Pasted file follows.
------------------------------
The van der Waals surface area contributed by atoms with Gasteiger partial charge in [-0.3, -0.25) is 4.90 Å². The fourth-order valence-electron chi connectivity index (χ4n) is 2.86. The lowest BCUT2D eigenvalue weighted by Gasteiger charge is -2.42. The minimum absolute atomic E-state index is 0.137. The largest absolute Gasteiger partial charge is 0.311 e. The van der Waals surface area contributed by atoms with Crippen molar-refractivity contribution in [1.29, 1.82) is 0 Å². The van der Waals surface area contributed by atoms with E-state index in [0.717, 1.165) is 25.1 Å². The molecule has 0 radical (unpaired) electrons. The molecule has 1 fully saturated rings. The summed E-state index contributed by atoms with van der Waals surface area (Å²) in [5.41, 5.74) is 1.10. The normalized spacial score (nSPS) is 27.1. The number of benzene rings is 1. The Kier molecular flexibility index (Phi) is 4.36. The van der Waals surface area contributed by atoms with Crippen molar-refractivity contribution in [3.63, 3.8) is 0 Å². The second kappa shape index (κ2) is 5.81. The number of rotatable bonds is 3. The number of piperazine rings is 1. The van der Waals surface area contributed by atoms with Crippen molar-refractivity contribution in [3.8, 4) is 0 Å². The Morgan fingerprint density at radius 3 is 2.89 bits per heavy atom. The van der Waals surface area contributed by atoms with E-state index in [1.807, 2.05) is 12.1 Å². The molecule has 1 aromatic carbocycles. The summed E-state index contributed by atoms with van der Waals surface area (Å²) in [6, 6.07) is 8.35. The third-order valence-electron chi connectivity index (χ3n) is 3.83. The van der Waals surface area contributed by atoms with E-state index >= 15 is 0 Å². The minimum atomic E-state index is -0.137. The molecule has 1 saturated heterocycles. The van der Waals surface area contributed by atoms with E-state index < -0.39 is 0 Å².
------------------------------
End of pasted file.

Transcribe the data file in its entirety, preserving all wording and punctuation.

The van der Waals surface area contributed by atoms with Gasteiger partial charge in [-0.3, -0.25) is 4.90 Å². The fourth-order valence-electron chi connectivity index (χ4n) is 2.86. The lowest BCUT2D eigenvalue weighted by Gasteiger charge is -2.42. The minimum absolute atomic E-state index is 0.137. The largest absolute Gasteiger partial charge is 0.311 e. The van der Waals surface area contributed by atoms with Crippen molar-refractivity contribution in [1.29, 1.82) is 0 Å². The van der Waals surface area contributed by atoms with E-state index in [0.717, 1.165) is 25.1 Å². The molecule has 0 radical (unpaired) electrons. The molecule has 1 fully saturated rings. The summed E-state index contributed by atoms with van der Waals surface area (Å²) in [5.41, 5.74) is 1.10. The normalized spacial score (nSPS) is 27.1. The number of benzene rings is 1. The Kier molecular flexibility index (Phi) is 4.36. The van der Waals surface area contributed by atoms with Crippen molar-refractivity contribution in [3.63, 3.8) is 0 Å². The second kappa shape index (κ2) is 5.81. The number of rotatable bonds is 3. The number of piperazine rings is 1. The van der Waals surface area contributed by atoms with Crippen molar-refractivity contribution in [3.8, 4) is 0 Å². The Morgan fingerprint density at radius 3 is 2.89 bits per heavy atom. The van der Waals surface area contributed by atoms with E-state index in [1.807, 2.05) is 12.1 Å². The molecule has 1 aromatic carbocycles. The summed E-state index contributed by atoms with van der Waals surface area (Å²) in [6, 6.07) is 8.35. The third-order valence-electron chi connectivity index (χ3n) is 3.83. The van der Waals surface area contributed by atoms with E-state index >= 15 is 0 Å². The minimum atomic E-state index is -0.137. The molecule has 1 saturated heterocycles. The van der Waals surface area contributed by atoms with E-state index < -0.39 is 0 Å².